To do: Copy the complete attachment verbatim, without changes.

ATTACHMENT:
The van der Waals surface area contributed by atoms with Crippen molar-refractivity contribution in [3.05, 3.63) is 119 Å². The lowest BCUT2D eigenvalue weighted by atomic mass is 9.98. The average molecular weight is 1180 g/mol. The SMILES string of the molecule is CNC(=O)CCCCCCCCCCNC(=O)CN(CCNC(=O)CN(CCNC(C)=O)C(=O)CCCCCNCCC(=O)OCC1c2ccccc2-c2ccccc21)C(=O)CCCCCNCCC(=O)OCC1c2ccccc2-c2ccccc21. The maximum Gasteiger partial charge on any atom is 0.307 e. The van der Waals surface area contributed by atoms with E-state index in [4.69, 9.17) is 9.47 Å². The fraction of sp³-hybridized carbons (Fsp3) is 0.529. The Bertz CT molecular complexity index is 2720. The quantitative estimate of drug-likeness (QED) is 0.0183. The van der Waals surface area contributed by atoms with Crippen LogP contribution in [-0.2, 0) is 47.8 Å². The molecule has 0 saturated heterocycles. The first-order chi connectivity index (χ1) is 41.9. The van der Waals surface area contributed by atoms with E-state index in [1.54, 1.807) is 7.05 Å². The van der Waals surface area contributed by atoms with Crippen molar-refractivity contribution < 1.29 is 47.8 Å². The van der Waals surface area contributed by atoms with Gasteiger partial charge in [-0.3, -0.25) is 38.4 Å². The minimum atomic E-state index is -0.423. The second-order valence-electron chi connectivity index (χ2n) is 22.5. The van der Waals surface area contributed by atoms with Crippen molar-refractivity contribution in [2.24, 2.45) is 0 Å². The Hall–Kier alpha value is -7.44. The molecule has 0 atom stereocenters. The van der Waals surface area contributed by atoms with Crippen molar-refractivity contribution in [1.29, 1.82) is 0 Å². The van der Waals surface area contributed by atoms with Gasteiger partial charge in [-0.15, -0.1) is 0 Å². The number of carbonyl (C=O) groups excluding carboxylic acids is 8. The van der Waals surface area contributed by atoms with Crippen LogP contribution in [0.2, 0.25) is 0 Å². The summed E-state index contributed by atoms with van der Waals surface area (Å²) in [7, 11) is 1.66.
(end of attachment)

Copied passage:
The van der Waals surface area contributed by atoms with Crippen molar-refractivity contribution in [3.05, 3.63) is 119 Å². The lowest BCUT2D eigenvalue weighted by atomic mass is 9.98. The average molecular weight is 1180 g/mol. The SMILES string of the molecule is CNC(=O)CCCCCCCCCCNC(=O)CN(CCNC(=O)CN(CCNC(C)=O)C(=O)CCCCCNCCC(=O)OCC1c2ccccc2-c2ccccc21)C(=O)CCCCCNCCC(=O)OCC1c2ccccc2-c2ccccc21. The maximum Gasteiger partial charge on any atom is 0.307 e. The van der Waals surface area contributed by atoms with E-state index in [4.69, 9.17) is 9.47 Å². The fraction of sp³-hybridized carbons (Fsp3) is 0.529. The Bertz CT molecular complexity index is 2720. The quantitative estimate of drug-likeness (QED) is 0.0183. The van der Waals surface area contributed by atoms with Crippen LogP contribution in [-0.2, 0) is 47.8 Å². The molecule has 0 saturated heterocycles. The first-order chi connectivity index (χ1) is 41.9. The van der Waals surface area contributed by atoms with E-state index in [1.54, 1.807) is 7.05 Å². The van der Waals surface area contributed by atoms with Crippen molar-refractivity contribution < 1.29 is 47.8 Å². The van der Waals surface area contributed by atoms with Gasteiger partial charge in [-0.3, -0.25) is 38.4 Å². The minimum atomic E-state index is -0.423. The second-order valence-electron chi connectivity index (χ2n) is 22.5. The van der Waals surface area contributed by atoms with Crippen molar-refractivity contribution in [2.24, 2.45) is 0 Å². The Hall–Kier alpha value is -7.44. The molecule has 0 atom stereocenters. The van der Waals surface area contributed by atoms with Crippen molar-refractivity contribution in [1.29, 1.82) is 0 Å². The van der Waals surface area contributed by atoms with Gasteiger partial charge in [-0.15, -0.1) is 0 Å². The number of carbonyl (C=O) groups excluding carboxylic acids is 8. The van der Waals surface area contributed by atoms with Crippen LogP contribution in [0.2, 0.25) is 0 Å². The summed E-state index contributed by atoms with van der Waals surface area (Å²) in [7, 11) is 1.66.